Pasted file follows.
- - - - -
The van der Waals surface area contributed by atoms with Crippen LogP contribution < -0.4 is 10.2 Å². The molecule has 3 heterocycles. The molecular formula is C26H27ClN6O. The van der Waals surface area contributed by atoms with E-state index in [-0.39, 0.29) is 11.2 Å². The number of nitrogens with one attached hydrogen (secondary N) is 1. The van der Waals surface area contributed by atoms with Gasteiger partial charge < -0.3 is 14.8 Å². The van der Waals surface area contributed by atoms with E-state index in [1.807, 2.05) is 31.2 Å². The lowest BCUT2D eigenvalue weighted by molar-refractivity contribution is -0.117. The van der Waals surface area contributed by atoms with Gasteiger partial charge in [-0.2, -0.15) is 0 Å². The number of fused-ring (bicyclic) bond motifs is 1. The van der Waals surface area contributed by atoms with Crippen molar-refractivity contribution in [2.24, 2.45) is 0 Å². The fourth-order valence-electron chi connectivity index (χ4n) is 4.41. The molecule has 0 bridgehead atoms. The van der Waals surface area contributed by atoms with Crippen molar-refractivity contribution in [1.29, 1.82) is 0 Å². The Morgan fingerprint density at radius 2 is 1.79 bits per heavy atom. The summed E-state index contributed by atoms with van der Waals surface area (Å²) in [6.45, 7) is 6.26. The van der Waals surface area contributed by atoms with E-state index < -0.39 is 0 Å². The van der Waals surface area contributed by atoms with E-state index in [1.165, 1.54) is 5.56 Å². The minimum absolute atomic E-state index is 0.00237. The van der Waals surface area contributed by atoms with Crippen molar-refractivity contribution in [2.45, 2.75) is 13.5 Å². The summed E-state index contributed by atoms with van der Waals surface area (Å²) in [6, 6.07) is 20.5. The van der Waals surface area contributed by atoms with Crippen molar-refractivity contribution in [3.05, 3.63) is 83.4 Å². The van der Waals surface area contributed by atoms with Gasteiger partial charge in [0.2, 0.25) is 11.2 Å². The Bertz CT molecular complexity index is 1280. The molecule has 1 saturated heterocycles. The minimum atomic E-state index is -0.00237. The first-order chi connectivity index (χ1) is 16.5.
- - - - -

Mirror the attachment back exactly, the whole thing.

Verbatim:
The van der Waals surface area contributed by atoms with Crippen LogP contribution < -0.4 is 10.2 Å². The molecule has 3 heterocycles. The molecular formula is C26H27ClN6O. The van der Waals surface area contributed by atoms with E-state index in [-0.39, 0.29) is 11.2 Å². The number of nitrogens with one attached hydrogen (secondary N) is 1. The van der Waals surface area contributed by atoms with Gasteiger partial charge < -0.3 is 14.8 Å². The van der Waals surface area contributed by atoms with E-state index in [1.807, 2.05) is 31.2 Å². The lowest BCUT2D eigenvalue weighted by molar-refractivity contribution is -0.117. The van der Waals surface area contributed by atoms with Gasteiger partial charge in [-0.2, -0.15) is 0 Å². The number of fused-ring (bicyclic) bond motifs is 1. The van der Waals surface area contributed by atoms with Crippen molar-refractivity contribution in [2.24, 2.45) is 0 Å². The fourth-order valence-electron chi connectivity index (χ4n) is 4.41. The molecule has 0 bridgehead atoms. The van der Waals surface area contributed by atoms with Crippen molar-refractivity contribution in [1.29, 1.82) is 0 Å². The Morgan fingerprint density at radius 2 is 1.79 bits per heavy atom. The summed E-state index contributed by atoms with van der Waals surface area (Å²) in [6.45, 7) is 6.26. The van der Waals surface area contributed by atoms with E-state index < -0.39 is 0 Å². The van der Waals surface area contributed by atoms with E-state index in [1.165, 1.54) is 5.56 Å². The minimum absolute atomic E-state index is 0.00237. The van der Waals surface area contributed by atoms with Crippen molar-refractivity contribution in [2.45, 2.75) is 13.5 Å². The summed E-state index contributed by atoms with van der Waals surface area (Å²) in [6, 6.07) is 20.5. The van der Waals surface area contributed by atoms with Crippen molar-refractivity contribution in [3.05, 3.63) is 83.4 Å². The van der Waals surface area contributed by atoms with Gasteiger partial charge in [0.2, 0.25) is 11.2 Å². The Bertz CT molecular complexity index is 1280. The molecule has 1 saturated heterocycles. The minimum atomic E-state index is -0.00237. The first-order chi connectivity index (χ1) is 16.5.